The area now called Meridian, Mississippi was obtained by the United States under the terms of the Treaty of Dancing Rabbit Creek signed on September 27, 1830 and ratified by Congress on February 24, 1831, between the Choctaw Indian tribe and the United States Government. This was the first removal treaty carried into effect under the Indian Removal Act. The treaty ceded about 11 million acres of the Choctaw Nation in what is now Mississippi in exchange for about 15 million acres in the Indian territory, now the state of Oklahoma.
After the treaty was ratified, American settlers began to move into the area. Established in 1860, at the junction of the Mobile and Ohio Railroad and Southern Railway of Mississippi, Meridian built an economy based on the railways and goods transported on them. The junction became a strategic trading center. The name Meridian was chosen as the town’s name because the people there erroneously thought “meridian” meant “junction”. Silly rabbit.
At the start of the Civil War Meridian, still a small village, was used by the Confederates because of its strategic position at the railroad junction. They constructed several military installations there to support the war. During General Sherman’s “March to the Sea” Campaign, he burned the city to the ground in the Battle of Meridian, February 3–28, 1864. Despite the destruction, workers rapidly repaired the railroad lines and they were back in operation 26 working days after the battle.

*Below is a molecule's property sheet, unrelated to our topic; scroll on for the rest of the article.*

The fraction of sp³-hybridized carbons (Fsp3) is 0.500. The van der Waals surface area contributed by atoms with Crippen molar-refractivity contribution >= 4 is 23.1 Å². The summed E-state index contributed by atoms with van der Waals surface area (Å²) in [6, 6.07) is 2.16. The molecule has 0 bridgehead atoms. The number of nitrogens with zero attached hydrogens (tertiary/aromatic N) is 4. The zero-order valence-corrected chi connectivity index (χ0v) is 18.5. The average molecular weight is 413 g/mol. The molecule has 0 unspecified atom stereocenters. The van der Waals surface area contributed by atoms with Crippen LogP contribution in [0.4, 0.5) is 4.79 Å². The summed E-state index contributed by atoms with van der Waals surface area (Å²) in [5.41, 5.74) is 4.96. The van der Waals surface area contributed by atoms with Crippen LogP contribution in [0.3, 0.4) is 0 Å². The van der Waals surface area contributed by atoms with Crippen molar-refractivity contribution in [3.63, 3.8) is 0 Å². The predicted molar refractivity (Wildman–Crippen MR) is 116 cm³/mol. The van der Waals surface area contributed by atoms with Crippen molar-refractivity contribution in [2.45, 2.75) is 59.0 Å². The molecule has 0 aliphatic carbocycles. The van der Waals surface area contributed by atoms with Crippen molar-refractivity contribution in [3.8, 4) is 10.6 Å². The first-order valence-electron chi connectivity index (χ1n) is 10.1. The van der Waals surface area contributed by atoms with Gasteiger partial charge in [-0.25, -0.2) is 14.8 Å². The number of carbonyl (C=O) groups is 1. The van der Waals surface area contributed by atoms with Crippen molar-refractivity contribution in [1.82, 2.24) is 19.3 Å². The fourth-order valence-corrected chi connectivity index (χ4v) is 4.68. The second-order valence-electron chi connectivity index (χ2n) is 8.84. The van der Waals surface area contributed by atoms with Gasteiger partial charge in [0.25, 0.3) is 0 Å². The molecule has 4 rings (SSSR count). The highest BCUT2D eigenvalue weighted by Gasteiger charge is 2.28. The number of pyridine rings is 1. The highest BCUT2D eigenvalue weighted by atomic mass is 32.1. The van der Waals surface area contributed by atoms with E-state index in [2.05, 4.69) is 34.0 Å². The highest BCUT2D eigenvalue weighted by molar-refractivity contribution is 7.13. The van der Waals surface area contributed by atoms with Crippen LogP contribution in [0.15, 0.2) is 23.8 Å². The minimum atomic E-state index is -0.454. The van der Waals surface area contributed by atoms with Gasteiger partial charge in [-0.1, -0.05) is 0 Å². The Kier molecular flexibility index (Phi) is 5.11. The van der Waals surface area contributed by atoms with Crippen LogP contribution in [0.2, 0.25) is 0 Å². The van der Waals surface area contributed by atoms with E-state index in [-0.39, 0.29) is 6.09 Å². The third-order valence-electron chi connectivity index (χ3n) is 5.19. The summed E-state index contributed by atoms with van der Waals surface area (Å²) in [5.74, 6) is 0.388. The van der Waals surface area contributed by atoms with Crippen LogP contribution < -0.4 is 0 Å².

Ardmore, Tennessee to Meridian, Mississippi: 252.8 miles
4 hours 44 minutes
Pierre Le Moyne d’Iberville, was born July 9, 1661 in Montreal, Canada of French colonist parents. He was a soldier, ship captain, explorer, colonial administrator, adventurer, privateer, trader, and founder of the French colony of La Louisiane of New France. On February 13, 1699 d’Iberville, on orders of King Louis XIV, landed here looking for the mouth of the Mississippi River from the Gulf of Mexico. Native Americans were present on the mainland when d’Iberville came ashore. They greeted d’Iberville with a “belly-rub” ceremony. The name they called themselves sounded like BIL-OX-EE to the French and they gave the bay and the area that name.
The beachfront of Biloxi lies directly on the Mississippi Sound, with barrier islands scattered off the coast and into the Gulf of Mexico
One of Biloxi’s most known features has been the Biloxi Lighthouse, which was built in Baltimore and then shipped south and completed in May 1848. With more than 160 years of service, the lighthouse has weathered 20 hurricanes. The lighthouse is displayed on the Mississippi license tags.
Biloxi has come under the jurisdiction of 8 entities : France 1699, Great Britain 1763, Spain 1783, Republic of West Florida 1810, United States 1811, Confederate States of America 1861, Magnolia State 1861, Mississippi 1894.
Ponchatoula, Louisiana to Biloxi, Mississippi: 97.1 miles
2 hours 26 minutes